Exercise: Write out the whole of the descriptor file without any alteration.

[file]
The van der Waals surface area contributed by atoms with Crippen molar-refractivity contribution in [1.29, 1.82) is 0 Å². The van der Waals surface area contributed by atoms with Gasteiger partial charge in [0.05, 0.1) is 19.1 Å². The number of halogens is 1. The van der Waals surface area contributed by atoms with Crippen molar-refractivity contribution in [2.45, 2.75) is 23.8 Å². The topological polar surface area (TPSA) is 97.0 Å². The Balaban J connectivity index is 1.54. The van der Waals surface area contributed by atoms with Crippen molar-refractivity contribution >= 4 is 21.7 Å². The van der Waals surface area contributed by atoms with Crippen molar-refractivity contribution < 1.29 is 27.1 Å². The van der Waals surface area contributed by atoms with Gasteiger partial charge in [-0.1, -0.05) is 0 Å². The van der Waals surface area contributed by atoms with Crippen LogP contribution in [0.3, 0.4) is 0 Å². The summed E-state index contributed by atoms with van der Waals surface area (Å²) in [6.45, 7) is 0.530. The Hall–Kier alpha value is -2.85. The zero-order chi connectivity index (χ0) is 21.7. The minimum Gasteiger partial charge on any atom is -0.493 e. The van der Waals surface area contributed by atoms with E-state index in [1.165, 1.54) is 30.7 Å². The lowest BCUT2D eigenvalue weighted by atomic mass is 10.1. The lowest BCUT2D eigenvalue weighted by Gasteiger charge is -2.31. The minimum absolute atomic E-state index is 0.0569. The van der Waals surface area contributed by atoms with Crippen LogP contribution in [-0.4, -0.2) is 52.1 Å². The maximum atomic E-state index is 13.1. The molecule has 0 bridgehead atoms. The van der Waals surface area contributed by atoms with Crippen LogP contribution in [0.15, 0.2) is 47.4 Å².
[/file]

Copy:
The van der Waals surface area contributed by atoms with Crippen molar-refractivity contribution in [1.29, 1.82) is 0 Å². The van der Waals surface area contributed by atoms with Gasteiger partial charge in [0.05, 0.1) is 19.1 Å². The number of halogens is 1. The van der Waals surface area contributed by atoms with Crippen molar-refractivity contribution in [2.45, 2.75) is 23.8 Å². The topological polar surface area (TPSA) is 97.0 Å². The Balaban J connectivity index is 1.54. The van der Waals surface area contributed by atoms with Crippen molar-refractivity contribution >= 4 is 21.7 Å². The van der Waals surface area contributed by atoms with Crippen molar-refractivity contribution < 1.29 is 27.1 Å². The van der Waals surface area contributed by atoms with Gasteiger partial charge in [-0.1, -0.05) is 0 Å². The van der Waals surface area contributed by atoms with Crippen LogP contribution in [0.3, 0.4) is 0 Å². The summed E-state index contributed by atoms with van der Waals surface area (Å²) in [6.45, 7) is 0.530. The Hall–Kier alpha value is -2.85. The zero-order chi connectivity index (χ0) is 21.7. The minimum Gasteiger partial charge on any atom is -0.493 e. The van der Waals surface area contributed by atoms with E-state index in [1.165, 1.54) is 30.7 Å². The lowest BCUT2D eigenvalue weighted by atomic mass is 10.1. The lowest BCUT2D eigenvalue weighted by Gasteiger charge is -2.31. The minimum absolute atomic E-state index is 0.0569. The van der Waals surface area contributed by atoms with Crippen LogP contribution in [-0.4, -0.2) is 52.1 Å². The maximum atomic E-state index is 13.1. The molecule has 0 bridgehead atoms. The van der Waals surface area contributed by atoms with Crippen LogP contribution in [0.15, 0.2) is 47.4 Å².